Tropical Cyclone Tiffany to hit the Northern Territory on Wednesday


Tropical Cyclone Tiffany has hit the Gulf of Carpentaria where it is forecast to redevelop and impact the eastern Northern Territory coast by tomorrow.

Category two tropical cyclone impacts are expected to lash the Northern Territory, according to the Bureau of Meteorology (BoM).

The impending arrival of the tropical cyclone has triggered a severe thunderstorm warning for northeast Arnhem Land.

As the cyclone centre crosses the coast, a storm tide is also expected to hit near the border between the Northern Territory and Queensland.

Gale force winds and heavy rainfall is forecast for the Groote Eylandt region in the Top End, which is likely to cause low-lying areas to flood and rivers to rise.

“In some locations, isolated locations, we’re going to see in excess of 200mm possibly,” Jude Scott from the BoM said.

The BoM said roads may be cut off and communities isolated.

“At this stage, we are sheltering in place. There are no plans to evacuate from any of the communities in the warning or watch localities,” Superintendent Bradley Fox from Northern Territory Police said.

“Though they are if the weather event changes in any significant manner, based on the predictions from the BoM, we will make adjustments and we have plans in place to do so.”

Tropical Cyclone Tiffany crossed Queensland’s coast at Cape Melville. (Weatherzone)
Tropical Cyclone Tiffany already made landfall in Queensland, hitting the Cape York peninsula with ferocious winds as it continues towards the Northern Territory.

Following warnings the cyclone was building in strength and approaching the state’s east coast at 7 am this morning, the category two cyclone has engulfed much of the Cape York peninsula.

The cyclone hit Cape Melville just hours later.

The cyclone is expected to lose power as it travels west but will increase in severity, as it crosses the warm waters of the gulf.

“Tropical Cyclone Tiffany has made landfall over far north QLD and will soon be setting its sights on Groote Eylandt and the Northern Territory’s Top End,” Meteorologist Ben Domensino from Weatherzone said.

“Tiffany is the first tropical cyclone to make landfall on the Australian mainland so far this season.”

The cyclone strengthened into a category two at 7am this morning, with windspeeds of 130 km/ hour recorded at the storm systems core.

Mr Domensino said Cyclone Tiffany could possibly increase to a high-end category two or low end category three cyclone near Groote Eylandt by Wednesday.

“It may even become the first severe tropical cyclone (category three or above) to cross Groote Eylandt in records dating back to 1969,” Mr Domensino said.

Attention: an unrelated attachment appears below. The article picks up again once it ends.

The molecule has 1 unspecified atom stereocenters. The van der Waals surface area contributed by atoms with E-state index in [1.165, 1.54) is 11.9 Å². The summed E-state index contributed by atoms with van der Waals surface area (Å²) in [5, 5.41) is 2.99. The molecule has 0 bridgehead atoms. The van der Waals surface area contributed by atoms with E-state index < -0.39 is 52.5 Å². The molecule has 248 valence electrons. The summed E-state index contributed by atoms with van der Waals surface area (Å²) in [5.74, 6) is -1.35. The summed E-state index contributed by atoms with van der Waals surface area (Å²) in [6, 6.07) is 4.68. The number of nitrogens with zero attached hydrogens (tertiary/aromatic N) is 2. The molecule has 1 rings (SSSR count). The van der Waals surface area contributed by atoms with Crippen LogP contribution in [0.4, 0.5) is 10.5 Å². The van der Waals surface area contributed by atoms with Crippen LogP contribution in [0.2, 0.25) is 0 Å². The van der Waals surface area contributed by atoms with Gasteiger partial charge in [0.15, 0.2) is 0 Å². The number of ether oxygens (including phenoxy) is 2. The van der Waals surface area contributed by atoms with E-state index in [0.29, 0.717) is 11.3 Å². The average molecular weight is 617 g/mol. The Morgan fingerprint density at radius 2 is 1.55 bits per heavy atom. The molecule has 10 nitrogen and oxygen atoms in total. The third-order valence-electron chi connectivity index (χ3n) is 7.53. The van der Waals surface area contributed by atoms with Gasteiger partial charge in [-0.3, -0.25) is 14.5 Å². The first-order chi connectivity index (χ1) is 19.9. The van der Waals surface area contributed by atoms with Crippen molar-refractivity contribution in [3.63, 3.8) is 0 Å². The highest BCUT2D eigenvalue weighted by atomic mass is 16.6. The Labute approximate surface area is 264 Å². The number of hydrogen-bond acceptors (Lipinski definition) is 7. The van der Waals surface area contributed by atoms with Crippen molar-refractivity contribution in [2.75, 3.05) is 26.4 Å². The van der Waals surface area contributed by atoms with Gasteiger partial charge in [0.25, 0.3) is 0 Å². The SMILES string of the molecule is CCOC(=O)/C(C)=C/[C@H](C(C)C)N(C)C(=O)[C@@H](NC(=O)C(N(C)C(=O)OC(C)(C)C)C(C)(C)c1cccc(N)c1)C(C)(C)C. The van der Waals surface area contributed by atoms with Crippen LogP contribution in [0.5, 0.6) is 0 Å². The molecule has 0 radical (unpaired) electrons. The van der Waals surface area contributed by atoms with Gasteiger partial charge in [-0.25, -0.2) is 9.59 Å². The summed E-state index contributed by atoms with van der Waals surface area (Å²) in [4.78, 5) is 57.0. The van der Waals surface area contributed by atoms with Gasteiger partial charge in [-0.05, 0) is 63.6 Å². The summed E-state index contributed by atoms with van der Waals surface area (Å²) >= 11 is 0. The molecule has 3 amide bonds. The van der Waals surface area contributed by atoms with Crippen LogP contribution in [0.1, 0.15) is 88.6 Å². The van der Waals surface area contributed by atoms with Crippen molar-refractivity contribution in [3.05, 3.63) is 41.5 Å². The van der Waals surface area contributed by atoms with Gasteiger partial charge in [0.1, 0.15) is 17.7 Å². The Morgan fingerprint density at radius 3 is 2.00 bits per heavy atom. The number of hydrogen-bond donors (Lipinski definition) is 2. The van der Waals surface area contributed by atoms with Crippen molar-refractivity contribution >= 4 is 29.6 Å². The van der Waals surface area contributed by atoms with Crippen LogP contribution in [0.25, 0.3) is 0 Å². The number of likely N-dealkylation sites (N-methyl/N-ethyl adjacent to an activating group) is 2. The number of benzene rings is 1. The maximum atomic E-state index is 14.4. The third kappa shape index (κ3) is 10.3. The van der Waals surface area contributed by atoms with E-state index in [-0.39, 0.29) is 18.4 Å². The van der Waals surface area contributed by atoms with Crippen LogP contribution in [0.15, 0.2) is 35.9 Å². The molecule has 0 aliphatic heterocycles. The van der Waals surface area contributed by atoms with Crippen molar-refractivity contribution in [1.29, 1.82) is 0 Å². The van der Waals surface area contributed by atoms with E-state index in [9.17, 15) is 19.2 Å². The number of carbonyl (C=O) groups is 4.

Category three tropical cyclones are categorised by typical wind speeds above 118 km/ hour and destructive gusts of over 165 km/ hour.

“These very destructive winds are capable of bringing trees and power lines, causing roof and structural damage and leaving communities without power,” Mr Domensino said.

The cyclone is predicted to weaken into a low-pressure system over the Northern Territory on Thursday and Friday, bringing torrential rains in its wake.

Queensland and Northern Territory bracing for floods

Rains accumulating to totals of 150 to 250 mm in far north Queensland and the Northern Territory are expected throughout the week.

Particularly impacted areas may see torrential rains exceeding 350 mm, with dangerous levels of rain continuing over the next five to six days.

The NT’s northern inland is expected to be particularly affected, if the weakening cyclone Tiffany moves slowly across the region, dumping with it accumulated rainfall totals of over 500 mm.

“Which would be enough to cause prolonged and widespread flooding and may cut off roads and isolate communities for lengthy periods of time,” Mr Domensino said.

Senior meteorologist Dean Narramore said the Bureau of Meteorology was closely monitoring the cyclone.

“Tropical cyclones can intensify very quickly, and shift direction, so we will be updating our warnings and advice to the community and our emergency services colleagues as this system progresses.

“We are expecting heavy rainfall and damaging winds as a result of this system, so regardless of whether it is a tropical low or a tropical cyclone, there is still an increased risk of flooding and some localised damage in the region,” Mr Narramore said.

Dramatic images captured the rescue of two teens by the police dive squad in flood-impacted Maryborough, Queensland. (9News)

Several areas in Queensland have already been impacted, or have been warned to brace for severe flooding.

In Queensland, the Mary River has flooded the town of Maryborough on central Quensland’s coast, 260 km north of Brisbane, prompting an emergency evacuation.

The Fraser Coast region, about 1500km south of the cyclone, saw floodwaters peak above 10m this weekend, amid the heaviest rainfall ever recorded.

The town of Maryborough, Queensland was evacuated yesterday, as flood levels tipped 20 metres. Credit: Craig Schonrock Facebook. (Craig Schonrock Facebook)
Video footage has captured the extent of the flooding. (Facebook)

Residents were sent an emergency text message telling them to get to higher ground “immediately”.

Mount Joseph, 200km north-west of Brisbane, recorded 451mm of rain, the highest daily total in more 100 years, Weatherzone, said.

Some areas got as much as five times their monthly average rain.


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